Wanted in Japan, the executive said his main goal now is to clear his name.
This is probably the most extended video we have ever shared here at InsideEVs. Believe us when we say we have listened to every minute of it. It was a story worth covering: the escape of Nissan’s EV spearhead, Carlos Ghosn, from Japan to Lebanon. If you think the getaway was worthy of a movie, you’ll remember many more of them with what he had to say.
Gallery: Carlos Ghosn Flees Japan And Accuses Country Of Holding Him Hostage
Ghosn’s description reminds us of Midnight Express. Or The Trial, based on a book from Franz Kafka. It starts not with an arrest at his private jet in the Tokyo airport on November 19, 2018, as the media reported. Ghosn said he went to a room where the prosecutor told him what he was being accused of.
According to Ghosn, the charge was underreporting a compensation payment that was not fixed, was not decided, and was not paid. That is an accurate way of describing what Japanese prosecutors accuse him of doing. The difference is that the prosecutors view that as a fraud attempt. But how can there be a fraud on a payment still under discussion by the board of the company? Minority Report, anyone?
The executive also said that he could have tried to hide, but he didn’t. He went to Lebanon for logistics reasons: it is the closest country from Japan where he is a citizen. And Lebanon does not extradite its citizens, nor it has an extradition treaty with Nissan’s homeland.
Ghosn could have tried to disappear, which he didn’t. He called a press conference in which he said his main goal now is to clear his name.
“I would be willing to take trial anywhere I could have a fair one.”
He claimed he is innocent of all charges and that Japan’s legal system is not interested in the truth, but only in putting people accused of crimes in jail by “breaking their souls.”
The former Nissan CEO said he stayed in a tiny cell with no windows, had the right to take a bath only twice a week, and was interrogated eight hours a day whenever the prosecutors felt like doing it. That went on for all the time he was at the Kosuge detention center: more than 130 days.
According to Ghosn, prosecutors told him he should confess to end that or they would go after his family. These prosecutor’s statements would be recorded on tape. Nissan’s former CEO was forbidden to see his wife, which led him to say he was held hostage by the Japanese legal system. He would not have access to the documents that could prove he was innocent.
“A speedy trial is a human right. I could have to wait five years for a judgment. There was an endless search for new charges, and my lawyers in Japan could not tell me I would have a fair trial. I did not escape justice. I escaped injustice.”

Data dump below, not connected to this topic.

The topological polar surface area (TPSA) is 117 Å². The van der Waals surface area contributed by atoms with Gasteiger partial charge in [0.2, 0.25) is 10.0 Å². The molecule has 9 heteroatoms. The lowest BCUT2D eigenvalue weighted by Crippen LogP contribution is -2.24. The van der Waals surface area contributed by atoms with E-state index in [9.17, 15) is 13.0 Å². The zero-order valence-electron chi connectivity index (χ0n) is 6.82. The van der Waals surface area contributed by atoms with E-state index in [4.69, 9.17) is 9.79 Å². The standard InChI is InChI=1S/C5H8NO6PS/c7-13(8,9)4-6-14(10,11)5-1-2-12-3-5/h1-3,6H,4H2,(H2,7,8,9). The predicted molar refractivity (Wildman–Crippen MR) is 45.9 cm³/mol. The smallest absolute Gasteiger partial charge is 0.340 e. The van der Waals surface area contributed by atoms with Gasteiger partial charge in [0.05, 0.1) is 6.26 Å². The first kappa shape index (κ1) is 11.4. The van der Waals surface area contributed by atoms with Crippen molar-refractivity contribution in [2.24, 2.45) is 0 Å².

Ghosn mentioned 99.4 percent of all criminal cases in Japan lead to convictions. That number is not disputed by anyone familiar with Japan’s justice. To CNN, he said his escape did not concern him much: with the perspective of dying in jail in Japan, he had very little to lose.
At the press conference, the executive made sure that his main motivation to escape was his wife, which could remind us of great love stories in the movies. Matrix – with Neo’s drive to be with Trinity – would be a good example.
“The judge was surprised I wanted to see my wife. For some, it may not look like punishment, but for me, they knew it was. They knew I love Carole, and she is a pillar for me. They said: ‘We’re going to put him on his knees.’ And they were right. They put me on my knees.”
Ghosn refused to say anything about how he escaped. Predictably, he had help and did not want to expose these people. Nor did he want to name any of the Japanese government figures that would be interested in his arrest not to stress Lebanon’s relations with Japan.
What he was not shy to say was that Hiroto Saikawa would be among the people interested in taking him down. The other former Nissan CEO would be about to be sacked due to poor performance little before Ghosn was arrested.
Saikawa would not have acted solely on his behalf. He would also have the goal to avoid Ghosn’s final target: to make the Alliance permanent. The Brazilian-French-Lebanese executive said he wanted Renault and Nissan only to have common shares under a holding company, but with independent managements.
He also mentioned he discussed including FCA in the Alliance with John Elkann and almost seemed to regret the fact that PSA managed to conclude what he was trying to prior to going to jail. Nissan reportedly blew the deal away, as it swept the Alliance.